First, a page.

The invisible continent (paper from 1997) via @wildcat2030

The movement from existence in analog spaces to existence in digital spaces demands that disciplinary International Relations reconsider the concepts of space and place which underpin its ideologies, and the notions of sovereignty these concepts engender. This movement is incomplete, and probably will always remain so; ‘truly’ digital spaces do not yet exist, at least for humans and states.
Digital spaces require analog infrastructure for their existence. MUDs, chat spaces, email systems: all these require for their existence the physical existence of computers, and the relays, switches, and cables which interconnect them. Thus, digital spaces (at present) do not absent analog ones: the difference is that the analog spaces required for digital spaces, due to the continuous move towards miniaturization in the computer and networking industries, continue to shrink, making the capital goods necessary for the existence of digital spaces much more mobile, and much less subject to the coercive power of the analog state.
The National Information Infrastructure Initiative: Space, Discipline, War Machine. Christopher E. Couples


word of the day: rigor

There’s some words you just have to love for the diversity in meaning they bring.

Take rigor, for example. It can be “something hard to endure”, “valid”, “severity of character”, “stiffening”, “chill”; it can imply intellectual or scientific discipline, and so on.

Just sayin’. Pardon my ramblings.


Definitions of rigor on the Web:

Camus and the times.

Mark Twain once said, that history seldom repeats itself, but it often rhymes. Was reorganizing my bookshelf the other day, and came across one of my bookmarks in Camus’ L’Homme Revolté. It reads:  

“On the day when crime dons the apparel of innocence — through a curious transposition peculiar to our times — it is innocence that is called upon to justify itself.”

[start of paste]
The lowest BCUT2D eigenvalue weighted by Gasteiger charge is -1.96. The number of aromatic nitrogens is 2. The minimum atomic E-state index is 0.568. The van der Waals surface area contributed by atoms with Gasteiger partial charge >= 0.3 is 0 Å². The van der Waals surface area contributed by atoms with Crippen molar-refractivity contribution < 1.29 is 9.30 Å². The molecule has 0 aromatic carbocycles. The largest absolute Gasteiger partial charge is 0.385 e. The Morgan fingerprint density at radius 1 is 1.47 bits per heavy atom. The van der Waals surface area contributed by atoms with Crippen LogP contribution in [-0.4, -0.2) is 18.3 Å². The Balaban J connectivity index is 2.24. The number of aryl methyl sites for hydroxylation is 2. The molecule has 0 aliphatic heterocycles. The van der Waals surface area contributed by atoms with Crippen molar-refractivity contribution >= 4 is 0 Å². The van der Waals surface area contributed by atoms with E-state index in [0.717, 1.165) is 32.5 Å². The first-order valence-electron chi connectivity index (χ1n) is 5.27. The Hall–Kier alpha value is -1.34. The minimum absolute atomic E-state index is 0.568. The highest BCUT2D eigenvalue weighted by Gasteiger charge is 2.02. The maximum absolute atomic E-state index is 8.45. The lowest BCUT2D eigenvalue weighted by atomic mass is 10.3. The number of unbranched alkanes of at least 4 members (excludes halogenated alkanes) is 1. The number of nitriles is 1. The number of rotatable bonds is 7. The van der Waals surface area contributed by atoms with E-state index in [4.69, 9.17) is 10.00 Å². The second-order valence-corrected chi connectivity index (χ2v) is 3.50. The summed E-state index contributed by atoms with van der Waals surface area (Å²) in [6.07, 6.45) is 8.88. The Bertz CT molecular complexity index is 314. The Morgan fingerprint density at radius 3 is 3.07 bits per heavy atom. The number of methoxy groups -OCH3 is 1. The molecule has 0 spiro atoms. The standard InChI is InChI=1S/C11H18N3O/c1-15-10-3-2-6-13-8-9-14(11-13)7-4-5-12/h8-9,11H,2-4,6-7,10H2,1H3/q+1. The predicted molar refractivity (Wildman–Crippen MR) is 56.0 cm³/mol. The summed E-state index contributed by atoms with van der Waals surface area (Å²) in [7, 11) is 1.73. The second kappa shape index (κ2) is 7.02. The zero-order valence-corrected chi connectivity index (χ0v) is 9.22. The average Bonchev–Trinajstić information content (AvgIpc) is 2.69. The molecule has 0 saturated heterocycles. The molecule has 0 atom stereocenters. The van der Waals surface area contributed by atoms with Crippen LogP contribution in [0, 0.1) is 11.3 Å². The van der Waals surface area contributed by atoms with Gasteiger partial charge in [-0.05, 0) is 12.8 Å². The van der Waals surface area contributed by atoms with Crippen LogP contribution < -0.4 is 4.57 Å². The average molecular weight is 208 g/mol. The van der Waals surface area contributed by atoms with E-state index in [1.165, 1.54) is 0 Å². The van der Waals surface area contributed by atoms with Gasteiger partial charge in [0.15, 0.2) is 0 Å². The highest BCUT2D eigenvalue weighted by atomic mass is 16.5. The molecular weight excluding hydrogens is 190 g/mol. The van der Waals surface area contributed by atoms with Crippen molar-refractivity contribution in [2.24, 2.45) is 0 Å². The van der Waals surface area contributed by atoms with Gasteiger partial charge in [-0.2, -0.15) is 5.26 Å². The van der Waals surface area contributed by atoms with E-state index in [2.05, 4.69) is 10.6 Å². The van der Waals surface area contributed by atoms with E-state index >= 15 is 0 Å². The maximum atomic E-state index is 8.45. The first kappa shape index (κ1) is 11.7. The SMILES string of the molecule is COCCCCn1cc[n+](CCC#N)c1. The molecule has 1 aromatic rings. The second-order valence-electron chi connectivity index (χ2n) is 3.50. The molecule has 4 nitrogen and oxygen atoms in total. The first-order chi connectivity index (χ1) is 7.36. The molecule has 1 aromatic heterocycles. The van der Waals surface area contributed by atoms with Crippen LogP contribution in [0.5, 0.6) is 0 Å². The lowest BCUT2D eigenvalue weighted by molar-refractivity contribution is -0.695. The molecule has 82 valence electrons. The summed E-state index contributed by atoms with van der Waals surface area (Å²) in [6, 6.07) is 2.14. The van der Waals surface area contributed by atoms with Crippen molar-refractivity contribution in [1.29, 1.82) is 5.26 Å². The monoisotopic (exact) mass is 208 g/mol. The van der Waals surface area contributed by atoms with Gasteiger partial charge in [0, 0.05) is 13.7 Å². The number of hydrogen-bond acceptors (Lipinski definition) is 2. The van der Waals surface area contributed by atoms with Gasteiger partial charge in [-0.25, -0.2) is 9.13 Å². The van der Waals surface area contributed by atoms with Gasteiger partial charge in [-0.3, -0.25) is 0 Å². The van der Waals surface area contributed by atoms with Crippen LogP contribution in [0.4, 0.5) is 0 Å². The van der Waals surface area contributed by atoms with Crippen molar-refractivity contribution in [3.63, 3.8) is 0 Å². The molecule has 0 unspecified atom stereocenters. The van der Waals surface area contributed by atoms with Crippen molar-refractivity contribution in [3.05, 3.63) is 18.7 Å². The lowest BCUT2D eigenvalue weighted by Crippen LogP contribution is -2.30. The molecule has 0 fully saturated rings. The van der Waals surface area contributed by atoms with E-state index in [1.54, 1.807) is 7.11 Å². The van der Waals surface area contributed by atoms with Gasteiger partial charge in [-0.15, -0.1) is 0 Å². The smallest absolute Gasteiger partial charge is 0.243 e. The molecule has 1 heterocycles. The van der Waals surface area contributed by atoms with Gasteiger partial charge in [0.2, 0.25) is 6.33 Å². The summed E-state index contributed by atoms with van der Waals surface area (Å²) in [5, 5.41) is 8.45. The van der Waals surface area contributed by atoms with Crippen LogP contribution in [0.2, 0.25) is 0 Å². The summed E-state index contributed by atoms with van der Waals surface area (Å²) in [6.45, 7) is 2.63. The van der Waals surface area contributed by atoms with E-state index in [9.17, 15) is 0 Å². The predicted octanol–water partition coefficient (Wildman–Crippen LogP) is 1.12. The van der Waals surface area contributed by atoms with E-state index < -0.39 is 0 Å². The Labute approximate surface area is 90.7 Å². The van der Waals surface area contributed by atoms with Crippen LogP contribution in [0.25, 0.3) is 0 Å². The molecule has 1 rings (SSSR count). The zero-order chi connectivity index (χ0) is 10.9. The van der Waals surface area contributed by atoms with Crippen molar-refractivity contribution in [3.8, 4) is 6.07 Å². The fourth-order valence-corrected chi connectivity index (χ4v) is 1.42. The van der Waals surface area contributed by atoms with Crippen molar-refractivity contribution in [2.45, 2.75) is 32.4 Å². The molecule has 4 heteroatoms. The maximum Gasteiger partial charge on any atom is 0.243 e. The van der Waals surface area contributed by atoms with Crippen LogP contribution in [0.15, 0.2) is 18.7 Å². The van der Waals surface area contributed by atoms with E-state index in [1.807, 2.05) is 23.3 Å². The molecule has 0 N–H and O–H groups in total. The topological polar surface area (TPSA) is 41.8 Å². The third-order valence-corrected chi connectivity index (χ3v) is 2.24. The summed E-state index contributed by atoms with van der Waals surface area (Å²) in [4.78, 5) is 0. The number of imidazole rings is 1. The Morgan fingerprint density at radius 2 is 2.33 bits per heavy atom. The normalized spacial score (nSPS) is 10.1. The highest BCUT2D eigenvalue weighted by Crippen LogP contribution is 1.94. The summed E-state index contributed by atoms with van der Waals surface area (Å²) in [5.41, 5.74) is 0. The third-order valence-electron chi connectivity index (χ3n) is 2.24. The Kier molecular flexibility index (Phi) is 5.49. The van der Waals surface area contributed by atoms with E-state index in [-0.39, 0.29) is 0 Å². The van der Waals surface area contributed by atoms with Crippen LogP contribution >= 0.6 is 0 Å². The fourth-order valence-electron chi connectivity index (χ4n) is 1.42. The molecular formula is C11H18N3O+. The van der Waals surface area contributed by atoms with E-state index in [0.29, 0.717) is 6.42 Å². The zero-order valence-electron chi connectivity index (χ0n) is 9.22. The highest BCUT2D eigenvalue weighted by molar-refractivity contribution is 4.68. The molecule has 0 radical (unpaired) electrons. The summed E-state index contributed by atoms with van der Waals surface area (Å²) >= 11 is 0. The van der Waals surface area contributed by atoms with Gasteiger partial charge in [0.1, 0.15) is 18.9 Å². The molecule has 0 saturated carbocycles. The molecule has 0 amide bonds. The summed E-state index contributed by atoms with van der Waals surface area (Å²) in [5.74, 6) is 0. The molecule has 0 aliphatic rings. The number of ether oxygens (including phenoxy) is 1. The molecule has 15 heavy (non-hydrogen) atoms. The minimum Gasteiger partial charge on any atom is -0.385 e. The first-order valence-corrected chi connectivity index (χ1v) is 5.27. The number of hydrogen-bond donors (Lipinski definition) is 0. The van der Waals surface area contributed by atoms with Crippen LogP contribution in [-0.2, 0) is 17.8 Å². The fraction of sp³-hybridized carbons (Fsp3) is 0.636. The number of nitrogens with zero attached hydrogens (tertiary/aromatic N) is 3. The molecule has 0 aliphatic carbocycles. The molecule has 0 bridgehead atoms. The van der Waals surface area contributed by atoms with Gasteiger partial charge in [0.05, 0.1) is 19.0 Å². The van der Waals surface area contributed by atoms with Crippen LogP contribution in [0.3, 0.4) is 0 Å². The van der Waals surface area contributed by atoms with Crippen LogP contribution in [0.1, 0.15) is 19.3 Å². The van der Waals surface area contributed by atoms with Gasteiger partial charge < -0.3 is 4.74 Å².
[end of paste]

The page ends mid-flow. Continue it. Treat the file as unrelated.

Sounds familiar? How many echoes, how many rhymes do you hear in the culture around you?

Piano Quintet in E flat major, Op. 44 (1842) by Robert Schumann #MusicForToday

They played this at the Arties Festival at the NCPA last night. Beautiful, lively piece. It was like reading a Dumas novel.

First Movement: Allegro Brillante




Second Movement: In modo d’una marcia. Un poco largamente


Third Movement: Scherzo: Molto vivace


Finale: Allegro ma non troppo





Obama on ‘learning’

Obama’s a politician who makes a load of sense. Was just listening to him talking about learning from thought-leaders — the active example being Mahatma Gandhi, but in effect extending to all thought-leaders from the past, from sages to philosophers to politicians and so on.

He spoke of how they serve as his guiding lights – and that while he doesn’t live up to their standards often – he certainly works to extend, to build upon the great ideas of the past. And to keep pushing ahead.

That’s what I’ve liked about Obama; he’s looked to build above all else. He needs to get back on brief, and be himself in all the policies he’s working on now.

What we can learn from Heisenberg

Heisenberg’s Uncertainty Principle has more informed explanations than this one, mostdef, but an interesting idea came to mind the other day.

At it’s very basic it talks about how the fundamental particles tend to be, well, particles or waves depending on what about them you’re studying.

Wouldn’t how we define our identities be similar? There are things we are (or are not) and things we are sometimes (or aren’t sometimes).

How do we use these questions of identity and value in crafting interactions with the stories we write our brands?

Not so much an advertising question as it’s a make-stuff-for-people question.